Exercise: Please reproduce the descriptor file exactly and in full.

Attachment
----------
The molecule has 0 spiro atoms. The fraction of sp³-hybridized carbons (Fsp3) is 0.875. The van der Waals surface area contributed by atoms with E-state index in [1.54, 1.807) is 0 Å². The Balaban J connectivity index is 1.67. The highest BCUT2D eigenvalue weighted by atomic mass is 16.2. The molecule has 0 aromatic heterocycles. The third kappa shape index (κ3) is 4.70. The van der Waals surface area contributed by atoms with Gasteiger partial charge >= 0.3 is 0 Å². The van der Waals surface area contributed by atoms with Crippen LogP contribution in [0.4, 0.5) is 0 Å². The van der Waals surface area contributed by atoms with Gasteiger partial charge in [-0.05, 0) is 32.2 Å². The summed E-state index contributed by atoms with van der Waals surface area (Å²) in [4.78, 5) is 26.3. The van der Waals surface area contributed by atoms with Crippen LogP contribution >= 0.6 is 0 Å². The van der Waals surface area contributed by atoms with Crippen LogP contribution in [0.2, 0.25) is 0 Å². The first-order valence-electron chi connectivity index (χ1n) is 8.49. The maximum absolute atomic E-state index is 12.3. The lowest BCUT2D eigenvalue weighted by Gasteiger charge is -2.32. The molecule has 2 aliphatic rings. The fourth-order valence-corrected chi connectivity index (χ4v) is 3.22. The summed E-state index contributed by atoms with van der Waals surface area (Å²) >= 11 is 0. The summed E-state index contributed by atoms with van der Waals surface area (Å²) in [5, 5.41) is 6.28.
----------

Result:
The molecule has 0 spiro atoms. The fraction of sp³-hybridized carbons (Fsp3) is 0.875. The van der Waals surface area contributed by atoms with E-state index in [1.54, 1.807) is 0 Å². The Balaban J connectivity index is 1.67. The highest BCUT2D eigenvalue weighted by atomic mass is 16.2. The molecule has 0 aromatic heterocycles. The third kappa shape index (κ3) is 4.70. The van der Waals surface area contributed by atoms with Gasteiger partial charge >= 0.3 is 0 Å². The van der Waals surface area contributed by atoms with Crippen LogP contribution in [0.4, 0.5) is 0 Å². The van der Waals surface area contributed by atoms with Gasteiger partial charge in [-0.05, 0) is 32.2 Å². The summed E-state index contributed by atoms with van der Waals surface area (Å²) in [4.78, 5) is 26.3. The van der Waals surface area contributed by atoms with Crippen LogP contribution >= 0.6 is 0 Å². The van der Waals surface area contributed by atoms with Crippen LogP contribution in [0.2, 0.25) is 0 Å². The first-order valence-electron chi connectivity index (χ1n) is 8.49. The maximum absolute atomic E-state index is 12.3. The lowest BCUT2D eigenvalue weighted by Gasteiger charge is -2.32. The molecule has 2 aliphatic rings. The fourth-order valence-corrected chi connectivity index (χ4v) is 3.22. The summed E-state index contributed by atoms with van der Waals surface area (Å²) >= 11 is 0. The summed E-state index contributed by atoms with van der Waals surface area (Å²) in [5, 5.41) is 6.28.